Background Concern that case presentations at the bedside may make patients uncomfortable has led many residency programs to move presentations to the conference room.
We performed a randomized, controlled trial of the effect of these two approaches on patients'perceptions of their care.
Methods The study patients were adults admitted to the general medical service of a teaching hospital.
Four house-staff « firms » leach comprising teams of physicians) were randomly assigned to make their case presentations during morning rounds either at the patient's bedside or in a conference room for one week, to switch to the alternate site for a second week, and to return to the initial site for a third week.
To assess patients perceptions, a questionnaire was administered within 24 hours of admission.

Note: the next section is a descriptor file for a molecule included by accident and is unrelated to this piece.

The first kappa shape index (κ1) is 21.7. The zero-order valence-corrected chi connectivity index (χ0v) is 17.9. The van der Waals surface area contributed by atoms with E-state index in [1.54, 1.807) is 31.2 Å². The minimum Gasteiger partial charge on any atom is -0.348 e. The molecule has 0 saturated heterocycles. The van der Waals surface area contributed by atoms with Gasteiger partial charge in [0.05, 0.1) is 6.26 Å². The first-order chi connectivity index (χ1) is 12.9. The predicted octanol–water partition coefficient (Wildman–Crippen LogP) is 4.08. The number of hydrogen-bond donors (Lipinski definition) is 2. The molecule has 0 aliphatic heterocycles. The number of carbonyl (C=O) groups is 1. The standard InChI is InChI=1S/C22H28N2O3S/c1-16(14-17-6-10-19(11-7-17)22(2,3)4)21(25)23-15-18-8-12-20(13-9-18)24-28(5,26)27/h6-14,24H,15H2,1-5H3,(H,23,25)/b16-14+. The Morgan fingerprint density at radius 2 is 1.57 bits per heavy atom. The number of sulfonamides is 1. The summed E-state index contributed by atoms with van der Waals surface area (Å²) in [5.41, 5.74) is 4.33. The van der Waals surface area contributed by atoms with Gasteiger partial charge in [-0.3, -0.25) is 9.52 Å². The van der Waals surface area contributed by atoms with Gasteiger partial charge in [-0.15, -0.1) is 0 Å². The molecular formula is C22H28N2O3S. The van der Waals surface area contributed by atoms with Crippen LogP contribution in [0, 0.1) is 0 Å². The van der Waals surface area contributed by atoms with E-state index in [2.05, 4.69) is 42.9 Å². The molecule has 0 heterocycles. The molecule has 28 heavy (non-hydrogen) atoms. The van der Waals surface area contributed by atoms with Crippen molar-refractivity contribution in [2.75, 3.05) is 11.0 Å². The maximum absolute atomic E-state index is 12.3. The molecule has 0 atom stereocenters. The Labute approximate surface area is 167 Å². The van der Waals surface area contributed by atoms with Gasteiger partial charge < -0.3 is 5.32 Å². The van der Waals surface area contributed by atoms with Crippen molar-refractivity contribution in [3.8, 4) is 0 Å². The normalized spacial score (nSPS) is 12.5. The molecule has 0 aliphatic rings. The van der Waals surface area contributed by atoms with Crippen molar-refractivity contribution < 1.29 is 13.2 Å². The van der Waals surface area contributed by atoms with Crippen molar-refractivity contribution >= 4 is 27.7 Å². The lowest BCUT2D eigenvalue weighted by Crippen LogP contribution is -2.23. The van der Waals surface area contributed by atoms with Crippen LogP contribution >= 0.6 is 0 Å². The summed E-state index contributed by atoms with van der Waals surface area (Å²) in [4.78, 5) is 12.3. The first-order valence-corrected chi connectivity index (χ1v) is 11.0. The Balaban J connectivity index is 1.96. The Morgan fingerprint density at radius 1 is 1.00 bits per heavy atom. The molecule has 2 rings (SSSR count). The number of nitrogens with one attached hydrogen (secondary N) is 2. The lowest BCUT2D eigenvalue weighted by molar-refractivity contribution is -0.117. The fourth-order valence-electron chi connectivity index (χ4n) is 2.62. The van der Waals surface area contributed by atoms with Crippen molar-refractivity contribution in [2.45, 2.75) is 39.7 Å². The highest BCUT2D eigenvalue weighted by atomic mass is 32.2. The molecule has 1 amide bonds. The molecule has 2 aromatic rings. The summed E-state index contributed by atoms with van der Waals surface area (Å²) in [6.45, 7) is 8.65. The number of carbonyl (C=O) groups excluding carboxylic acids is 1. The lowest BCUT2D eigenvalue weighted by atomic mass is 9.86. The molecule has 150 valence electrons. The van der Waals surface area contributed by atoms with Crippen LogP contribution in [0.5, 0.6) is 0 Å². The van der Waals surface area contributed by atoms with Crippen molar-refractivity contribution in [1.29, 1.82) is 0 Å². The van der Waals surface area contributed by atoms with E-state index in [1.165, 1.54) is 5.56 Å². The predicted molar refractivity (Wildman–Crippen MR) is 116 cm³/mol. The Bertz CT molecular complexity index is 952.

Results During the three weeks of the study, 95 patients had bedside presentations and 87 patients had conference-room presentations.
When the former were compared with the latter, the patients with bedside presentations reported that their doctors spent more time with them on morning rounds (10 vs. 6 minutes, P<0.001).
The patients with bedside presentations were also somewhat more likely to report favorable perceptions of their inpatient care (range of adjusted odds ratios, 1.12 to 2.17), although none of the associations were statistically significant. (...)
Mots-clés Pascal : Présentation information, Entretien clinique, Chevet malade, Salle réunion, Perception, Satisfaction, Malade, Hôpital, Randomisation, Etude comparative, Effet psychologique, Relation médecin malade, Homme, Soins médicaux
Mots-clés Pascal anglais : Information layout, Clinical interview, Patient bedside, Meeting room, Perception, Satisfaction, Patient, Hospital, Randomization, Comparative study, Psychological effect, Physician patient relation, Human
Notice produite par :
Inist-CNRS - Institut de l'Information Scientifique et Technique
Cote : 97-0268506
Code Inist : 002B30A05. Création : 15/07/1997.